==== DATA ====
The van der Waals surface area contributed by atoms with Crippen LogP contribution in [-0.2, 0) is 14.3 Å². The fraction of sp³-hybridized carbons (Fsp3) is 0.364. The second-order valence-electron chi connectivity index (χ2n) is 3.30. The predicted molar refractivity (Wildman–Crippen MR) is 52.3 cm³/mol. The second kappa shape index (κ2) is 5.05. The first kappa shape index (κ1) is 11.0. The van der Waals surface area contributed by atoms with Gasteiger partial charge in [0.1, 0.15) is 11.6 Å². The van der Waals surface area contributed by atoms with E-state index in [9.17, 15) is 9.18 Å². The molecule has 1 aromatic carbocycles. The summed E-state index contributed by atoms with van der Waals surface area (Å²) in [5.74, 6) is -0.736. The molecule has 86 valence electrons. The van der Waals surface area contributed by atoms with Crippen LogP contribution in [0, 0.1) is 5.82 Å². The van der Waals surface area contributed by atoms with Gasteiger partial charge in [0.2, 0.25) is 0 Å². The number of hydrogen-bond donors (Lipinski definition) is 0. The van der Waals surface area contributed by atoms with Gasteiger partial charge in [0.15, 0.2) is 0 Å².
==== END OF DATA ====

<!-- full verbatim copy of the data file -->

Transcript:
The van der Waals surface area contributed by atoms with Crippen LogP contribution in [-0.2, 0) is 14.3 Å². The fraction of sp³-hybridized carbons (Fsp3) is 0.364. The second-order valence-electron chi connectivity index (χ2n) is 3.30. The predicted molar refractivity (Wildman–Crippen MR) is 52.3 cm³/mol. The second kappa shape index (κ2) is 5.05. The first kappa shape index (κ1) is 11.0. The van der Waals surface area contributed by atoms with Gasteiger partial charge in [0.1, 0.15) is 11.6 Å². The van der Waals surface area contributed by atoms with E-state index in [9.17, 15) is 9.18 Å². The molecule has 1 aromatic carbocycles. The summed E-state index contributed by atoms with van der Waals surface area (Å²) in [5.74, 6) is -0.736. The molecule has 86 valence electrons. The van der Waals surface area contributed by atoms with Crippen LogP contribution in [0, 0.1) is 5.82 Å². The van der Waals surface area contributed by atoms with Gasteiger partial charge in [0.2, 0.25) is 0 Å². The number of hydrogen-bond donors (Lipinski definition) is 0. The van der Waals surface area contributed by atoms with Gasteiger partial charge in [0.15, 0.2) is 0 Å².